By Laura Rettie, Personal Finance Journalist. Last updated 8th November 2023.
When you borrow money, you typically have to repay more than you borrow because of interest charges. APR stands for Annual Percentage Rate and explains the cost of borrowing money, helping you understand how much you'll need to pay back.
APR (Annual Percentage Rate) is the rate lenders use to help you understand the actual cost of borrowing. A lender must always tell you the APR before lending you money.
You may hear “APR” and “interest rate” interchangeably, but APRs are technically slightly different. APR considers the interest charged and any additional fees, such as any setup costs or annual fees. It’s worth noting that APR only takes into account standard fees and not things like charges for missed payments or early repayment fees.
APR shows the total cost of borrowing over a year, and it’s typically portrayed as a percentage. The higher the APR it is, the more expensive the cost of your borrowing will be.
With personal loans, you’ll agree with your lender to repay a fixed amount over a specified period. The APR on a loan can be either fixed or variable. Fixed APR means that your repayments and interest will stay the same for the entire loan term.
Variable APRs can fluctuate throughout the loan term. This means that your repayments could be different every month. Of course, this does mean it could go down as well as up, which could mean the cost of your loan could be less.
Borrowing over any time with a variable APR can be risky; interest rates could shoot up, and the loan could cost a lot more than you had initially anticipated.
APR on credit cards demonstrates the cost of borrowing, provided you don’t incur any additional fees for things like doing a balance transfer, cash advances, or fees for late payment.
The most significant difference between credit cards and loans is that they are a revolving line of credit, meaning you can borrow up to a certain amount, pay it off, and borrow it again, but you also don’t have to borrow your entire credit limit.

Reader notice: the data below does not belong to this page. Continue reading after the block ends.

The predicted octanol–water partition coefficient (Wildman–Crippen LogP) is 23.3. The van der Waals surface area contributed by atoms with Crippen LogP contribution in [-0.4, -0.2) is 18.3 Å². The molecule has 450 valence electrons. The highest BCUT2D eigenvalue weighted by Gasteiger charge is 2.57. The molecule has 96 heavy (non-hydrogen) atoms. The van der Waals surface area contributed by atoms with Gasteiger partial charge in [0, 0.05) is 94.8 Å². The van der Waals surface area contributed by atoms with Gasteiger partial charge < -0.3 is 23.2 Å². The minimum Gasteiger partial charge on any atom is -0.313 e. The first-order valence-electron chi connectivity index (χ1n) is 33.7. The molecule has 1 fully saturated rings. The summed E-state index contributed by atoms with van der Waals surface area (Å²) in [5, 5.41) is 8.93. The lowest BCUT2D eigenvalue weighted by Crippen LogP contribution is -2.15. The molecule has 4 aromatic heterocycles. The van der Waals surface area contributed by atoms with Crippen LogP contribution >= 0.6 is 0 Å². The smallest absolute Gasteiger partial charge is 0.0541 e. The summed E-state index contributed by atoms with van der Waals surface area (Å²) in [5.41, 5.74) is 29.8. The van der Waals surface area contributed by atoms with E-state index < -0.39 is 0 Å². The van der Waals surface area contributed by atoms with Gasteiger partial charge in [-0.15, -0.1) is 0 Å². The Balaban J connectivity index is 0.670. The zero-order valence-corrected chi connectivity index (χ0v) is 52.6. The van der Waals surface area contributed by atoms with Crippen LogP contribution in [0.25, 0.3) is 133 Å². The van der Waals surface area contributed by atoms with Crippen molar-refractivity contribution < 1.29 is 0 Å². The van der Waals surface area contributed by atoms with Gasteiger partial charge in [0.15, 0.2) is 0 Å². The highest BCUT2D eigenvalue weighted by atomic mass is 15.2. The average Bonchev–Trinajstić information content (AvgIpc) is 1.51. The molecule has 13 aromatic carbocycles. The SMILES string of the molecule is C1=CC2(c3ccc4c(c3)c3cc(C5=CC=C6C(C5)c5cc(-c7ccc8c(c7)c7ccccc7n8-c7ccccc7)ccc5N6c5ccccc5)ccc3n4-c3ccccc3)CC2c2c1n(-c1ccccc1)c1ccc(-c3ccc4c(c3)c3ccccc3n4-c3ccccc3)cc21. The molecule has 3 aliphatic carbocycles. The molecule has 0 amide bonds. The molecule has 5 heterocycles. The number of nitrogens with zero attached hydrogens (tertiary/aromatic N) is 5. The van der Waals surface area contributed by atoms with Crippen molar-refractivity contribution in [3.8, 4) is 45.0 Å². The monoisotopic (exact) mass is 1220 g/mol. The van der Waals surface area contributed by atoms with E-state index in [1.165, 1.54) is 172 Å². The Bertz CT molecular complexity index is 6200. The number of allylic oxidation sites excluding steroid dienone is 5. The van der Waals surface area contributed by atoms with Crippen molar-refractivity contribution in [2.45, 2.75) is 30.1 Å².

In contrast, with loans, you borrow a lump sum and pay it back in instalments; if you wanted to borrow the same amount again, you’d have to apply for another loan.
With credit cards, you’re only charged interest on an outstanding balance, so each month, you’ll be charged interest on what you owe; if your credit card balance fluctuates, so will the amount of interest you’re paying, even if your APR and interest rates stay the same.
You'll find "representative APRs" in advertisements when searching for a loan or credit card.
The representative APR is a guide to the cost of borrowing for a ‘typical’ customer, meaning at least 51% of a lender's customers must get the representative APR for that product.
It's important to note that the actual APR offered to you may vary based on factors including your creditworthiness and income.
The purpose of a personalised APR is to provide an accurate interest rate that reflects your creditworthiness. Lenders may offer different APRs to customers based on a risk assessment. Generally, borrowers with better credit scores and lower risk factors will be offered lower personalised APRs.
An introductory APR, or a promotional APR, is an interest rate offered by providers for a limited period at the beginning of a loan or for the first few months of using a credit card. Lenders use it as a marketing strategy to entice new customers to use their products over competitors.
For example, a purchase credit card provider may offer no interest on purchases for the first 18 months, but after this period, you’d be charged interest on any balance left on the card.
An important thing to remember about credit cards with introductory rates is that you need to stick to the card's terms. Sometimes you’ll lose your introductory APR if you don’t keep up with any minimum payments set out in the terms and conditions.
APR (Annual Percentage Rate) represents the total cost of borrowing, and AER (Annual Equivalent Rate) illustrates how much you’ll earn from savings.
AER represents how much interest you’ll earn over a year, and takes into account compounding interest, provided you leave your savings in the account.
APRC (Annual Percentage Rate of Charge) is very similar to APR. APRC is used to demonstrate the annual cost of mortgages and secured loans.
Like with APR, mortgage and secured lenders are required to tell you the APRC before you sign an agreement. Mortgage lenders must display a representative APRC received by at least 51% of their customers when advertising the product.
An APRC includes the interest rate but also takes into account other costs associated with a mortgage, such as valuation fees and broker charges, making it a useful measure to assist you in making an informed decision about whether or not a mortgage is suitable for you.
The information provided does not constitute financial advice, it’s always important to do your own research to ensure a financial product is right for your circumstances. If you’re unsure you should contact an independent financial advisor.